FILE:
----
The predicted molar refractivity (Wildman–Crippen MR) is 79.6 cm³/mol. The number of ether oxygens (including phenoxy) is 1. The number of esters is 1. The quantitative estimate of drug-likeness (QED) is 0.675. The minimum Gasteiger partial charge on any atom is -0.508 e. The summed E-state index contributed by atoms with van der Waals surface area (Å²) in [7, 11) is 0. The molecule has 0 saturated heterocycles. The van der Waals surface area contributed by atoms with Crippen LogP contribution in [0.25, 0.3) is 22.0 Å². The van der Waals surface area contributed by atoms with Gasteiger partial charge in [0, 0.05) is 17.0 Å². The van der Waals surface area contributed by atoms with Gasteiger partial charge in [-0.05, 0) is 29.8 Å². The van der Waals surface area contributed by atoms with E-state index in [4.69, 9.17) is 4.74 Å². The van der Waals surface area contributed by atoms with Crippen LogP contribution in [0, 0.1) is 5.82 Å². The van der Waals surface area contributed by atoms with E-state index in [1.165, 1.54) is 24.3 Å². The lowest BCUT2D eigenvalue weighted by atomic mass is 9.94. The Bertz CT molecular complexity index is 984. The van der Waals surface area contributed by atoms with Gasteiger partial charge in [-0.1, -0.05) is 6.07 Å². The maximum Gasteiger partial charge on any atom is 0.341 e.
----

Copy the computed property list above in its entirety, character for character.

The predicted molar refractivity (Wildman–Crippen MR) is 79.6 cm³/mol. The number of ether oxygens (including phenoxy) is 1. The number of esters is 1. The quantitative estimate of drug-likeness (QED) is 0.675. The minimum Gasteiger partial charge on any atom is -0.508 e. The summed E-state index contributed by atoms with van der Waals surface area (Å²) in [7, 11) is 0. The molecule has 0 saturated heterocycles. The van der Waals surface area contributed by atoms with Crippen LogP contribution in [0.25, 0.3) is 22.0 Å². The van der Waals surface area contributed by atoms with Gasteiger partial charge in [0, 0.05) is 17.0 Å². The van der Waals surface area contributed by atoms with Gasteiger partial charge in [-0.05, 0) is 29.8 Å². The van der Waals surface area contributed by atoms with E-state index in [4.69, 9.17) is 4.74 Å². The van der Waals surface area contributed by atoms with Crippen LogP contribution in [0, 0.1) is 5.82 Å². The van der Waals surface area contributed by atoms with E-state index in [1.165, 1.54) is 24.3 Å². The lowest BCUT2D eigenvalue weighted by atomic mass is 9.94. The Bertz CT molecular complexity index is 984. The van der Waals surface area contributed by atoms with Gasteiger partial charge in [-0.1, -0.05) is 6.07 Å². The maximum Gasteiger partial charge on any atom is 0.341 e.